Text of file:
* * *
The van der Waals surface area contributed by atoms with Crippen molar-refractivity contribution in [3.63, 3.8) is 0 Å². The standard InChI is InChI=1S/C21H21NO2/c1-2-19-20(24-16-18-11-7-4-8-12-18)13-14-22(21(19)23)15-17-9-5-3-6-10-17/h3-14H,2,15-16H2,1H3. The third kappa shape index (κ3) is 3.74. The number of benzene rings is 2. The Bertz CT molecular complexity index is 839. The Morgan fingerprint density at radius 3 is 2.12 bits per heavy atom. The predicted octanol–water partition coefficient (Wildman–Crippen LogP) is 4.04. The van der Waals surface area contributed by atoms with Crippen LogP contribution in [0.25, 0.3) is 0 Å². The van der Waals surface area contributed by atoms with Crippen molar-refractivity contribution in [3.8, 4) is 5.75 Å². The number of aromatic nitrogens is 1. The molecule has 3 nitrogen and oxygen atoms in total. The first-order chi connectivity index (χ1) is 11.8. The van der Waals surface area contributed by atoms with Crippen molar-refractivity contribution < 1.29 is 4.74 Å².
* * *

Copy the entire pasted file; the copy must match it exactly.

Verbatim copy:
The van der Waals surface area contributed by atoms with Crippen molar-refractivity contribution in [3.63, 3.8) is 0 Å². The standard InChI is InChI=1S/C21H21NO2/c1-2-19-20(24-16-18-11-7-4-8-12-18)13-14-22(21(19)23)15-17-9-5-3-6-10-17/h3-14H,2,15-16H2,1H3. The third kappa shape index (κ3) is 3.74. The number of benzene rings is 2. The Bertz CT molecular complexity index is 839. The Morgan fingerprint density at radius 3 is 2.12 bits per heavy atom. The predicted octanol–water partition coefficient (Wildman–Crippen LogP) is 4.04. The van der Waals surface area contributed by atoms with Crippen LogP contribution in [0.25, 0.3) is 0 Å². The van der Waals surface area contributed by atoms with Crippen molar-refractivity contribution in [3.8, 4) is 5.75 Å². The number of aromatic nitrogens is 1. The molecule has 3 nitrogen and oxygen atoms in total. The first-order chi connectivity index (χ1) is 11.8. The van der Waals surface area contributed by atoms with Crippen molar-refractivity contribution < 1.29 is 4.74 Å².